Facial recognition technology is getting more accurate, but concerns remain over privacy and the potential for bias, writes Joe Purshouse
The report from the Universities’ Police Science Institute provides welcome evaluation of the South Wales Police’s use of live facial recognition technology. Until today, the police were using this technology at large public gatherings in the absence of robust evidence suggesting that it was of any use.
There are some positives for the police to take away from the report (opens in PDF). It suggests that the technology is getting more accurate as algorithms are improving and officers are becoming more familiar with the facial recognition system in South Wales.
However, concerns remain about the practical usefulness of the technology. The report showed that the technology does not work well in the dark, and could be evaded if dangerous individuals simply cover their faces as they pass the facial recognition cameras.
There are still pressing questions concerning whether the technology is value for money. The numbers of arrests made with the assistance of facial recognition technology are low, and the cost of the trial in South Wales ran close to £2 million.
Moreover, the report provides no conclusive answer to questions concerning the legality of the police use of live facial recognition surveillance.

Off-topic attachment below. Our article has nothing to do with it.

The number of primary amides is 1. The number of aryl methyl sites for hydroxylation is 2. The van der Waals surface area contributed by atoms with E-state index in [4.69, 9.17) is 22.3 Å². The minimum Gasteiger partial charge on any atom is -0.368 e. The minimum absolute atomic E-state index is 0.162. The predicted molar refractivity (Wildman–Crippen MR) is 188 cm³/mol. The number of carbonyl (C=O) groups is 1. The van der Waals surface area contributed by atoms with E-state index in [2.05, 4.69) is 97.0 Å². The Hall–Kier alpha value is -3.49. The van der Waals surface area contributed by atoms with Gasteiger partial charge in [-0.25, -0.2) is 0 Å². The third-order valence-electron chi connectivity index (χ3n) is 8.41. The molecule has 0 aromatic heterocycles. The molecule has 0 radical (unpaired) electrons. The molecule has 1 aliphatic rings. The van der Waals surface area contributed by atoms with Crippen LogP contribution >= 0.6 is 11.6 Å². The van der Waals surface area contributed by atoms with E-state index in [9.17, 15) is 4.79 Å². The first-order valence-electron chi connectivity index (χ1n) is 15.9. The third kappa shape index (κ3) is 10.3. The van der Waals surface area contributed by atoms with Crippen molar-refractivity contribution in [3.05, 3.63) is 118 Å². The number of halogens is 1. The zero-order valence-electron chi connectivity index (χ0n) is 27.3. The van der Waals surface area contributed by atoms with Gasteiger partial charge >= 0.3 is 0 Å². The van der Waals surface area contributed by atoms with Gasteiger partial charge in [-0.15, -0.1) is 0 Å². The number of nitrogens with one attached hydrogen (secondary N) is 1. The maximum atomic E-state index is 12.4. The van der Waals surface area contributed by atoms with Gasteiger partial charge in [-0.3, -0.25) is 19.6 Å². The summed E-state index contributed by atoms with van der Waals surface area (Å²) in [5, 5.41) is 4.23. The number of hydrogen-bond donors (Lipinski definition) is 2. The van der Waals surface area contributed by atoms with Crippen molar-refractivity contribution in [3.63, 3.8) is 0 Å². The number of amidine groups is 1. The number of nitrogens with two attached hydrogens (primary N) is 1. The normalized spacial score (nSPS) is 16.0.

Currently the police have wide-reaching discretion to decide whom they wish to include on their ‘watchlists’ for facial recognition purposes, and can use images of those who have no previous convictions. Other research on police facial recognition suggests that this technology has major implications for people’s privacy rights, and its use can worsen existing biases and discrimination in policing practices.
Privacy is impinged because people are subject to biometric surveillance as they go about their business in public. The data and images will also be stored for a certain period of time, in circumstances which the individual cannot manage or control.
In addition, facial recognition technology can expose people to potential discrimination as research indicates that ethnic minorities are misidentified by facial recognition technology at higher rates than the rest of the population.
This inaccuracy may lead to members of certain groups being arbitrarily subjected to stops or arrests, and their data being retained inappropriately.
Joe Purshouse is a lecturer in criminal law at the University of East Anglia. His specialist interests include privacy, facial recognition surveillance, DNA, criminal records, online vigilantism